The Swiss parliament has voted for gender quotas in the boardrooms of large publicly-traded companies. They have between five and ten years to make the changes.
The vote in the House of Representatives, led by Justice Minister Simonetta Sommaruga, was tense and tight: in the end, Thursday’s result was swung by just a single vote (95 for, 94 against, three abstentions).
And if the result may be more symbolic than concrete – no sanctions are attached to non-adherence, rather an injunction to “explain” any failure to comply – the mere mention of the word “quota” represents a leap forward, Sommaruga told Swiss public broadcaster, RTS.
The decision will affect the largest publicly-traded companies in the country, potentially some 250 businesses. They must ensure that 30% of the Board of Directors and 20% of the Executive Board is female, over the next five and ten years respectively.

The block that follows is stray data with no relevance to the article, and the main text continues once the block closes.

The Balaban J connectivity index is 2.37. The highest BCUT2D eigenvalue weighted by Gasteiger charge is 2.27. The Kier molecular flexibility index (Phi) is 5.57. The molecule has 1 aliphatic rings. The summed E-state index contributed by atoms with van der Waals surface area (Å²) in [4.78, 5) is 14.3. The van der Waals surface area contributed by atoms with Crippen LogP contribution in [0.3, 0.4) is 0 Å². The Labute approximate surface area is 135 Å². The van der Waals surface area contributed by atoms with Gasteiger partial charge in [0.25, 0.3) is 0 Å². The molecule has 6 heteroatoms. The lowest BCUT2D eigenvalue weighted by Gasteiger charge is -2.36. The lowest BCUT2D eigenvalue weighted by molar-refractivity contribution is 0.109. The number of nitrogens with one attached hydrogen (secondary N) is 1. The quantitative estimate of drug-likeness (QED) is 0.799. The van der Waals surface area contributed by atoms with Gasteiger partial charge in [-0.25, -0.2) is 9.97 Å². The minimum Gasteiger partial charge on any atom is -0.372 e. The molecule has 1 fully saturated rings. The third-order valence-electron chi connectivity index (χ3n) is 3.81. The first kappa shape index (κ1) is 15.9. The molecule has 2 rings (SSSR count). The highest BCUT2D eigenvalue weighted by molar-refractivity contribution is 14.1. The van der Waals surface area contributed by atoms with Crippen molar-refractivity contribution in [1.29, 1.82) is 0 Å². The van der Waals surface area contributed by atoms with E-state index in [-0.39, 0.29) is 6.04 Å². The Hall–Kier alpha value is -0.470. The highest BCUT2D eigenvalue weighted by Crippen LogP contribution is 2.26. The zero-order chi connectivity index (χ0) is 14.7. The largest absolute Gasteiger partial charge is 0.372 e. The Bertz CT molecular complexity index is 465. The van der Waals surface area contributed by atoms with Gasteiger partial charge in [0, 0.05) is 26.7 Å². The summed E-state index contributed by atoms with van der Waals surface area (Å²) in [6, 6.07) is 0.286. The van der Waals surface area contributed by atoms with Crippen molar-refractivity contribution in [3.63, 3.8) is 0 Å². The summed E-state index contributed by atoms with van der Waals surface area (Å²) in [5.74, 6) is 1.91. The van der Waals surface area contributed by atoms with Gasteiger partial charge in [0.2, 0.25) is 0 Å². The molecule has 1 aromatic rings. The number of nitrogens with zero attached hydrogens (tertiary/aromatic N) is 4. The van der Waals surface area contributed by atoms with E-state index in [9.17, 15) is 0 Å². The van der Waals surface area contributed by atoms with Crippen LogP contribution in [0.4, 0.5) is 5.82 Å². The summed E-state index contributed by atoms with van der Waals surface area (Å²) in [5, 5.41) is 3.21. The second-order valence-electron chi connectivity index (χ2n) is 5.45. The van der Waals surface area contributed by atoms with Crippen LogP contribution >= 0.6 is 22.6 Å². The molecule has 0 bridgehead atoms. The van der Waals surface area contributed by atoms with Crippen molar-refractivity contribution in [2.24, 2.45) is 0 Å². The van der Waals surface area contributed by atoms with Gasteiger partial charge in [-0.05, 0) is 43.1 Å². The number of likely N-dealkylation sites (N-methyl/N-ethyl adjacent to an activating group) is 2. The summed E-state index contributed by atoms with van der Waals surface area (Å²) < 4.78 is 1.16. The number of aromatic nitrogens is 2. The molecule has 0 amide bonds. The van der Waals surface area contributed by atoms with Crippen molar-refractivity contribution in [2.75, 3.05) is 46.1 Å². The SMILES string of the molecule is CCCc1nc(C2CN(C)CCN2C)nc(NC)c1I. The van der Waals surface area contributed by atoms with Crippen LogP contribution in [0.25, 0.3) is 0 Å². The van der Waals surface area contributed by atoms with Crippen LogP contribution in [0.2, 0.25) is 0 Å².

Currently, said Sommaruga, the corresponding figures are stuck at 10% and 20%.
The issue led to long debates, heated interventions, and even an impromptu poetry recital (by Andrea Gmür-Schönenberger, a Christian Democrat in favour of the regulation) in the chamber on Thursday afternoon.
The conservative-right Swiss People’s Party were against the proposal, and said that they would vote against the entire package of business reform legislation within which the quotas are contained.
The centre-right Radical-Liberal party was also against the proposal, mainly for reasons of free-market integrity and the “insult” implied by “reducing woman to quotas”, in the words of one of its members.
Discussions around the finer details of the quotas and the business reform package will continue in the House on Friday.